Compiled and made available in March 1995, this was to be the Final beta build of Windows 95, with the release candidates coming soon after.
Windows 95’s setup procedure which looks the same as the final release. Towards the end of the install procedure, there is an option to use the program manager as opposed to the 95 interface, in practice this retains the default Windows 95 interface, just opens the program manager window.
The second stage of the install boots into the kernel, and prompts the user to enter information. Also, in Windows 95 you were able to select a time zone by clicking on a location in the map, a feature that was removed in the later versions.
Boot screen, which was altered in the final release. The bottom segment is animated to indicate the system is actively loading. The final release replaces it with colour cycling bar
When Windows 95 first boots, a welcome screen is displayed which shows useful tips
When a new plug and play device is detected, Windows will prompt for driver instillation. The Windows 95 CD has a moderate library of drivers on the disc, but this is mostly applicable to hardware from 1991-95
Adding additional features in Windows, some features don’t have their own icons and use the default Windows icon
Microsoft bundled their own internet service platform, similar to AOL, Apple @World or Compuserve designed to get users online
The presence of this and the lack of a web browser being bundled with this release of the operating system signals that Microsoft intended for MSN to the primary way for users to access the internet, rather than using the http protocol that we all use today. Also TCP/IP not installed by default but can be added using the Windows components, you will be prompted to supply the Windows 95 CD to install it.
Not sure what this was intended for, some sort of multiplayer game like Microsoft Hearts? It seems to just open a blank window and sits there unresponsive.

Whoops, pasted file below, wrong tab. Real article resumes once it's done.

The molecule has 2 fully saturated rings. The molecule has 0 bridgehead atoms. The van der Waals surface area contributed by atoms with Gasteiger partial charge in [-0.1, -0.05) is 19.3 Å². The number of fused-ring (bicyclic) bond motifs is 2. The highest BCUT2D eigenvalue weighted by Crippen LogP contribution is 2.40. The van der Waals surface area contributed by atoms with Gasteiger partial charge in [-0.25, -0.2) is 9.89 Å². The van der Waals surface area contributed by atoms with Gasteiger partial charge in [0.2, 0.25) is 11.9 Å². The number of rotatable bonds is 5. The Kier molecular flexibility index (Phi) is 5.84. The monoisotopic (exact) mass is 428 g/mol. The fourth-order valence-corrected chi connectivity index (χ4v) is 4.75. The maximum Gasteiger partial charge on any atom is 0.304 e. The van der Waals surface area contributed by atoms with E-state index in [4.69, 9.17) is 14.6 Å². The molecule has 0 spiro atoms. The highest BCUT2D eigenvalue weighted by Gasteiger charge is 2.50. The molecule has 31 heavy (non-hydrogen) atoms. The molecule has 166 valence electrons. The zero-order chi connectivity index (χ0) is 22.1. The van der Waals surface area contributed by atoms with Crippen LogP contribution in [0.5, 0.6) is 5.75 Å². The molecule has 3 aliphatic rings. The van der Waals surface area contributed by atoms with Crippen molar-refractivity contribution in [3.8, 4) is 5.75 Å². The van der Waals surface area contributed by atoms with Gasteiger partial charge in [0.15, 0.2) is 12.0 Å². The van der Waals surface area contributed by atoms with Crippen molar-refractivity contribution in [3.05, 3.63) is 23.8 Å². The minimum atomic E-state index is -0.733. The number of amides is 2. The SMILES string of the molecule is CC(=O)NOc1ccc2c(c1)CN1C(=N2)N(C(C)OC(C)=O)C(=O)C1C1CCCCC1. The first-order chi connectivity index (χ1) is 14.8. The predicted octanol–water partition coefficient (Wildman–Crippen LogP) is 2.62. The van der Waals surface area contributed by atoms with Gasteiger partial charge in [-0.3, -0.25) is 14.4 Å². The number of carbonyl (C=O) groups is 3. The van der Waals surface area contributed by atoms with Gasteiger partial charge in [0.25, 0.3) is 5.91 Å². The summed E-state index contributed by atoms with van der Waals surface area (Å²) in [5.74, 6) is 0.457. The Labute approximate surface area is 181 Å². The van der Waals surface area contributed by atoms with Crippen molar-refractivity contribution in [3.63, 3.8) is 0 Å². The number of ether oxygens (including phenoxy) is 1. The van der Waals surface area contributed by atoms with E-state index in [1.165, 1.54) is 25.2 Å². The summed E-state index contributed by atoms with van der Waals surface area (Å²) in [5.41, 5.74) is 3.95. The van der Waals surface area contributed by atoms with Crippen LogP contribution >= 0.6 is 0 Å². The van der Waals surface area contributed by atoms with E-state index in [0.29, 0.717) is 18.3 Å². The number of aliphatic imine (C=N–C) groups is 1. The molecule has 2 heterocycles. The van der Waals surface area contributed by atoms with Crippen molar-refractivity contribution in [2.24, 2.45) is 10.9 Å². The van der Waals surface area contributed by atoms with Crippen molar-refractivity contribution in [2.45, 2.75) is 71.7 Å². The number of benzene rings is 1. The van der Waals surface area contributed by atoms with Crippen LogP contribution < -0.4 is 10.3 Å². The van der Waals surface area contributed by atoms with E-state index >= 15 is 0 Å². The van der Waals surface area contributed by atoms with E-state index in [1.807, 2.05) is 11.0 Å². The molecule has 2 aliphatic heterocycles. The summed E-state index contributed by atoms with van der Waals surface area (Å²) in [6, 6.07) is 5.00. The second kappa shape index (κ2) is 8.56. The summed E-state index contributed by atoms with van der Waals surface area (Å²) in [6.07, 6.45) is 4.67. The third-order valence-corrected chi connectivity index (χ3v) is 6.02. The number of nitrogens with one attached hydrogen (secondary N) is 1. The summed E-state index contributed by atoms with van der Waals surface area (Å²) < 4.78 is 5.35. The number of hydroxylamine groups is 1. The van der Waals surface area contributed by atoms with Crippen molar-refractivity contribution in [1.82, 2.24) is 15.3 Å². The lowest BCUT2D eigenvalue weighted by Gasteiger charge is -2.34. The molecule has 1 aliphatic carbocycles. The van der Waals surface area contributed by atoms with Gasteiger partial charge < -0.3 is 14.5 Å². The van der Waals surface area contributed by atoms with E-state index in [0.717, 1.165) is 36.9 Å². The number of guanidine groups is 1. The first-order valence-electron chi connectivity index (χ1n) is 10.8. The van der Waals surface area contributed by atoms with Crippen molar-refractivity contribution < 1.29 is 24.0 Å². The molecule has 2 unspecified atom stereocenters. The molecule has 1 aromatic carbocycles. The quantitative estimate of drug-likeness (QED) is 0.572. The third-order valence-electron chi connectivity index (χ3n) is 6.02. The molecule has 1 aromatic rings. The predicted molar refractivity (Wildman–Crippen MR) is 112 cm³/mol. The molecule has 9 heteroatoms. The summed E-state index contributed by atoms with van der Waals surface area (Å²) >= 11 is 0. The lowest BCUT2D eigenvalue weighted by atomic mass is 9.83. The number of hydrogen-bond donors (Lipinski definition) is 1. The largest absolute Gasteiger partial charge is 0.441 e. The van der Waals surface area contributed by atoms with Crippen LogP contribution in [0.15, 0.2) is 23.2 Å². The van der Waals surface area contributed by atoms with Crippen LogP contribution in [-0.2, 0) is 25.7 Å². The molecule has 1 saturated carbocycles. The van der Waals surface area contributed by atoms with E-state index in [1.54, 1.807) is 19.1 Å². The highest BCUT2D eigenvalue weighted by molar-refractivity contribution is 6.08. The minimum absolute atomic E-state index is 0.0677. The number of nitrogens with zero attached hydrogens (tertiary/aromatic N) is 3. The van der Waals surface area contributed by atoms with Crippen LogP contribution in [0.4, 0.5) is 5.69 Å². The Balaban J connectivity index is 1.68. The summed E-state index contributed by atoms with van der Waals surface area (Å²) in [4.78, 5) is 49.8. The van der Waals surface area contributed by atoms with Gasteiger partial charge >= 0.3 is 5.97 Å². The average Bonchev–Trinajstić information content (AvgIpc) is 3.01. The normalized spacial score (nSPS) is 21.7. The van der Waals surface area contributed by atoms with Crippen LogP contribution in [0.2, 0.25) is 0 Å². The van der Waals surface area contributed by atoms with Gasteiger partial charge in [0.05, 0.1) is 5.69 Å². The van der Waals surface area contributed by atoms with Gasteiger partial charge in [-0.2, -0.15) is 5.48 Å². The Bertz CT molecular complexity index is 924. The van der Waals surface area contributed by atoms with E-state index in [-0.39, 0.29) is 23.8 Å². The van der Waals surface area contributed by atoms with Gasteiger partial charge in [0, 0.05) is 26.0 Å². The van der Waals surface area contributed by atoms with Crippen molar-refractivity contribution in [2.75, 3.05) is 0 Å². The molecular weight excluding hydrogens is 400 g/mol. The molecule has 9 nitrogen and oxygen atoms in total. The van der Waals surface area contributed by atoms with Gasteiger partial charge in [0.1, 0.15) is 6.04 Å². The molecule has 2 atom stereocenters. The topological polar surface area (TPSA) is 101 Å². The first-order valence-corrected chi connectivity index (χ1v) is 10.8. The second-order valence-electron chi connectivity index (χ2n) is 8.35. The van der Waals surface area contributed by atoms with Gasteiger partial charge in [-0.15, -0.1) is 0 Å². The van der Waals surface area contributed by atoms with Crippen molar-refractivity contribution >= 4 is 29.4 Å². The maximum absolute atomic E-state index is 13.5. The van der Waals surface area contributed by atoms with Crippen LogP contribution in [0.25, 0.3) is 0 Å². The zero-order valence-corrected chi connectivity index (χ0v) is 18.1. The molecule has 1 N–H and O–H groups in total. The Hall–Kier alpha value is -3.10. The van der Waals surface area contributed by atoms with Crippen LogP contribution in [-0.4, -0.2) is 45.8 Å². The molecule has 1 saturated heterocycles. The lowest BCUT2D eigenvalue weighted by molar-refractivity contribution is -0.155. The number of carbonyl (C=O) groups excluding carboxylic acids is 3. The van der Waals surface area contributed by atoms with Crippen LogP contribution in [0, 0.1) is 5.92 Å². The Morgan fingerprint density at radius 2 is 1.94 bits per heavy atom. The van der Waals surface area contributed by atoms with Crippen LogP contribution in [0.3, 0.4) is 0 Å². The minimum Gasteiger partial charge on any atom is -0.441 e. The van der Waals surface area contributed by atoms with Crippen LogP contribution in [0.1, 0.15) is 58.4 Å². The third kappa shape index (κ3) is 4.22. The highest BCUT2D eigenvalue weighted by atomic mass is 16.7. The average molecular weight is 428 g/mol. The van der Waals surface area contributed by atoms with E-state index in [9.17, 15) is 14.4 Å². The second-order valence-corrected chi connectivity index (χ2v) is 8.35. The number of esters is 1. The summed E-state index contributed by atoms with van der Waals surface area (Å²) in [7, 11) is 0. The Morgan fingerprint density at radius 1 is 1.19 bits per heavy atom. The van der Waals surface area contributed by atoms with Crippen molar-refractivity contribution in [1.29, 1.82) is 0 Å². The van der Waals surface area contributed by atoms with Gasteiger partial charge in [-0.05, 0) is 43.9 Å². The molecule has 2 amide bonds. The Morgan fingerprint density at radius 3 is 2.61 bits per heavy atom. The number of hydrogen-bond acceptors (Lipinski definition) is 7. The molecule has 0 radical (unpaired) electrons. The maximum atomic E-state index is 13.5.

The volume control, of which it’s appearance will vary depending on the soundcard and the driver installed
You have the option to register your copy of Windows 95, which would send a description of your PC hardware to Microsoft, possibly for them to gauge which is the popular configuration of hardware (surely they can get that from the OEM sales?)
The main Windows Explorer interface which gives a tree view on the left sidebar. This replaces the Windows 3.1 File Manager
Internet Explorer wasn’t included in this build, but was in development from around that time. To install I had to use the installer from oldversion.com, the WinWorldPC version failed to install.
This one failed
But this one worked instead, not entirely sure of the difference between the two installers but it could be due to this OS being a pre-release build.
Once installed a few changes need to be made before you can ‘browse’ the world wide web. Windows 95 did not include TCP/IP by default but could be enabled by installing it thorough the Network applet via the Control Panel.
The first version of Internet Explorer was based on NCSA Mosaic and incorporates various technologies that originated from Mosaic. Attempting to use these browsers on the modern web results in a bunch of garbled html, assuming the browser will even connect to a server. Most times you will gets an unsupported protocol since these browsers do not speak https. Here’s where theoldnet comes in
Trying to install Office 95 on Windows 95, which failed since it checks the OS build number
Motherboard: AMI WinBios 486
Processor: AMD Am5x86/P75
Video: Trident TGUI9440
Audio: SoundBlaster 16
Mouse: Serial Mouse